The search for literature on literacy instruction for adults included a prior review, sponsored by the National Institute for Literacy (Kruidenier, MacArthur, and Wrigley, 2010), and targeted searches to augment these findings as needed to draw conclusions about the state of the research and needs for development. Electronic searches were conducted using Scopus and ERIC to locate additional studies for the years 1990-2010. Searches were conducted using the following single or crossed search terms: adult literacy, adult literacy instruction, literacy education, adult education, adult basic education, adult students, adults, reading instruction, decoding (reading), reading comprehension, reading processes, writing instruction, intervention, teaching methods, instructional effectiveness, program effectiveness, adult basic skills, adult secondary education, General Educational Development, GED, high school equivalency programs, community-based organizations, community colleges, prison, workplace, correctional, health, housing, English language learners, second language learners, second language learning, English as a Second Language (ESL), and English (Second Language).

Other references were found in the Cited Reference Search in the ISI Web of Science Social Science Citation Index and Google Scholar. To ensure identification of the most recent work, a manual search for the years 2008-2010 was conducted in the journals Adult Basic Education, Adult Education Quarterly, Journal of Adolescent and Adult Literacy, Journal of Learning Disabilities, Journal of Second Language Writing, Learning Disabilities Research and Practice, Reading and Writing, Reading Research Quarterly, Remedial and Special Education, and Scientific Studies in Reading. Literature considered for the review consisted of peer-reviewed journal articles and reviewed technical reports from known agencies. To be included in the review, material had to report information on the reading or writing abilities of adults in the United States with low literacy skills.

Studies of literacy instruction with adolescents were selected for the review only if the adolescents were taught alongside adults, or, if not, they received GED preparation. Studies of instruction with solely adolescent samples not preparing for the GED (e.g., Allen-DeBoer, Malmgren, and Glass, 2006; Houchins et al., 2008) were not included in the review. Generally, the term adults refers to individuals ages 18 and older, although in recent years adult literacy programs have also been serving students as young as age 16 (Hayes, 2000; Perin, Flugman, and Spiegel, 2006). Eligibility criteria for federally funded adult education programs specify that individuals must be ages 16 or older. In addition, national adult literacy surveys count individuals ages 16 and older as adults (Kutner et al., 2007). Therefore, for the purpose of this review, the term adults refers to ages 16 and older and thus includes older adolescents.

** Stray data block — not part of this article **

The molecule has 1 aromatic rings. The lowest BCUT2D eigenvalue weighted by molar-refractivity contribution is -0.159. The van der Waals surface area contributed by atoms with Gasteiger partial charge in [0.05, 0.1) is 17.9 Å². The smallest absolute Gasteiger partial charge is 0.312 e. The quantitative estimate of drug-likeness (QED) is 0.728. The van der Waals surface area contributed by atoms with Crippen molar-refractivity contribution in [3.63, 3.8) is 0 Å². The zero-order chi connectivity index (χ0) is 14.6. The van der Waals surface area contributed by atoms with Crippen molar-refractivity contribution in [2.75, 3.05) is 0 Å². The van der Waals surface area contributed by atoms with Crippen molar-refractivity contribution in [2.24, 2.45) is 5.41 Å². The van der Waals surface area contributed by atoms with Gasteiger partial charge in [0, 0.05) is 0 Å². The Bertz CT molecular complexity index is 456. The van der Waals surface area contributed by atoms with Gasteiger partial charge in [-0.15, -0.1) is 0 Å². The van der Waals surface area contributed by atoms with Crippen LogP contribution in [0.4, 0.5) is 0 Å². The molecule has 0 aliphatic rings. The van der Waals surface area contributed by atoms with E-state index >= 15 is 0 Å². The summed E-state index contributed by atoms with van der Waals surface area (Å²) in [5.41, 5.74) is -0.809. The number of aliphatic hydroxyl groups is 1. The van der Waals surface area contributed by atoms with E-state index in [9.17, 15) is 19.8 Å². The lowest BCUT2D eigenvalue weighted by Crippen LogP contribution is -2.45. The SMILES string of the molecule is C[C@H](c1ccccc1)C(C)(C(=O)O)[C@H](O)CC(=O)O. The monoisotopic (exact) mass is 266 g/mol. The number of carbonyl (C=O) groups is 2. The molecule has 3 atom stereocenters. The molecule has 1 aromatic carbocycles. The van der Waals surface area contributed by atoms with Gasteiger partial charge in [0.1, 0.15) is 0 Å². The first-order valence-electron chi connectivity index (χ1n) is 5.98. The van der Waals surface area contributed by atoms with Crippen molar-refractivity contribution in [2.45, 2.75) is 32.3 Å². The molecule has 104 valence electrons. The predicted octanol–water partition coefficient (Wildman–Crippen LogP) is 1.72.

Studies on instructional effects could employ a variety of design and research methods, but they had to describe the nature of the reading or writing instruction and include direct assessments of outcomes in reading or writing. Studies that investigated literacy outcomes as a function of global instructional variables without a focus on instructional practices for teaching reading and writing (e.g., Fitzgerald and Young, 1997) were not included. Literature reviews (e.g., Rachal, 1984, 1995; Slavin and Cheung, 2003; Torgerson et al., 2005; Torgerson, Porthouse, and Brooks, 2003) and compilations of program descriptions (Beder, 1999; Medina, 1999) served as sources of information but were not included in the review.

To be included, the study must report at least one quantitative reading or writing outcome, using either a published, standardized test or an experimental measure that yielded a numerical score. Studies using student self-reports of reading or writing skills as a dependent measure (e.g., Darkenwald and Valentine, 1985) were excluded. In cases in which both literacy and numeracy were taught, only findings for reading or writing were included. Studies that combined outcomes for reading and math without disaggregating them (e.g., Boudett and Friedlander, 1997; Friedlander and Martinnson, 1996) were not included in the review of instructional outcomes.

If not otherwise stated in the research report, it was assumed that participants in studies of adult basic education or GED instruction spoke enough English so as not to require ESL classes. Among the studies with English language learners, only research reporting measured outcomes on reading or writing (not

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